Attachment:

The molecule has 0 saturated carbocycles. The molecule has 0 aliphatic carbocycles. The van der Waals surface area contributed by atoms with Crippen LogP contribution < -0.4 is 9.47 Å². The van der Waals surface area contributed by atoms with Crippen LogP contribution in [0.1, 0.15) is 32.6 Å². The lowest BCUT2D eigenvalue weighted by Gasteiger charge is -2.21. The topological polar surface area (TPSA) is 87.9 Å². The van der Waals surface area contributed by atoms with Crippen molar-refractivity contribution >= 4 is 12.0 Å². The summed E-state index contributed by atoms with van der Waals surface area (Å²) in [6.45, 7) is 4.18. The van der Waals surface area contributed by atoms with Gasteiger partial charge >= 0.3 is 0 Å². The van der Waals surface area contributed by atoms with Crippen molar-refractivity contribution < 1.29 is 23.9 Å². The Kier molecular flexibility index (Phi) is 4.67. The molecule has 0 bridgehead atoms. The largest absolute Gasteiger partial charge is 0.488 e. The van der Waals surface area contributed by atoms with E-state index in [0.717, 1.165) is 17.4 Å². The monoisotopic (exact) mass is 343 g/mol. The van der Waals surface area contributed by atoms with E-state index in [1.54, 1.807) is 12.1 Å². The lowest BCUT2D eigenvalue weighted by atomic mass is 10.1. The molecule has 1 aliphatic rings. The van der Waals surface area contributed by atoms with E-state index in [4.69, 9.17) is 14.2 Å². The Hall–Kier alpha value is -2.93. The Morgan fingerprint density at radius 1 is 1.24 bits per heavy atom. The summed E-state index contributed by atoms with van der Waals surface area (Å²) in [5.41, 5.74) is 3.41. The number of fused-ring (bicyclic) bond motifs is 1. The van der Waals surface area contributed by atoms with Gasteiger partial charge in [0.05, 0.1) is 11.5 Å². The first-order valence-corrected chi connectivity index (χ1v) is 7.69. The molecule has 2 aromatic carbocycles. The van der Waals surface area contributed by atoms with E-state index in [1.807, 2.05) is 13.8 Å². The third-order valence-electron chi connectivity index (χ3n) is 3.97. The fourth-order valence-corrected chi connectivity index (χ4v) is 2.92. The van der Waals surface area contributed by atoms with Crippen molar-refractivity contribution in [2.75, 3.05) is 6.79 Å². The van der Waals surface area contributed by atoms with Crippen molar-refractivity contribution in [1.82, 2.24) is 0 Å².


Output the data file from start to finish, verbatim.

The molecule has 0 saturated carbocycles. The molecule has 0 aliphatic carbocycles. The van der Waals surface area contributed by atoms with Crippen LogP contribution < -0.4 is 9.47 Å². The van der Waals surface area contributed by atoms with Crippen LogP contribution in [0.1, 0.15) is 32.6 Å². The lowest BCUT2D eigenvalue weighted by Gasteiger charge is -2.21. The topological polar surface area (TPSA) is 87.9 Å². The van der Waals surface area contributed by atoms with Crippen molar-refractivity contribution >= 4 is 12.0 Å². The summed E-state index contributed by atoms with van der Waals surface area (Å²) in [6.45, 7) is 4.18. The van der Waals surface area contributed by atoms with Gasteiger partial charge >= 0.3 is 0 Å². The van der Waals surface area contributed by atoms with Crippen molar-refractivity contribution < 1.29 is 23.9 Å². The Kier molecular flexibility index (Phi) is 4.67. The molecule has 0 bridgehead atoms. The largest absolute Gasteiger partial charge is 0.488 e. The van der Waals surface area contributed by atoms with E-state index in [0.717, 1.165) is 17.4 Å². The monoisotopic (exact) mass is 343 g/mol. The van der Waals surface area contributed by atoms with E-state index in [1.54, 1.807) is 12.1 Å². The lowest BCUT2D eigenvalue weighted by atomic mass is 10.1. The molecule has 1 aliphatic rings. The van der Waals surface area contributed by atoms with E-state index in [4.69, 9.17) is 14.2 Å². The Hall–Kier alpha value is -2.93. The Morgan fingerprint density at radius 1 is 1.24 bits per heavy atom. The summed E-state index contributed by atoms with van der Waals surface area (Å²) in [5.41, 5.74) is 3.41. The number of fused-ring (bicyclic) bond motifs is 1. The van der Waals surface area contributed by atoms with Gasteiger partial charge in [0.05, 0.1) is 11.5 Å². The first-order valence-corrected chi connectivity index (χ1v) is 7.69. The molecule has 2 aromatic carbocycles. The van der Waals surface area contributed by atoms with E-state index in [1.807, 2.05) is 13.8 Å². The third-order valence-electron chi connectivity index (χ3n) is 3.97. The fourth-order valence-corrected chi connectivity index (χ4v) is 2.92. The van der Waals surface area contributed by atoms with Crippen molar-refractivity contribution in [2.75, 3.05) is 6.79 Å². The van der Waals surface area contributed by atoms with Crippen molar-refractivity contribution in [1.82, 2.24) is 0 Å².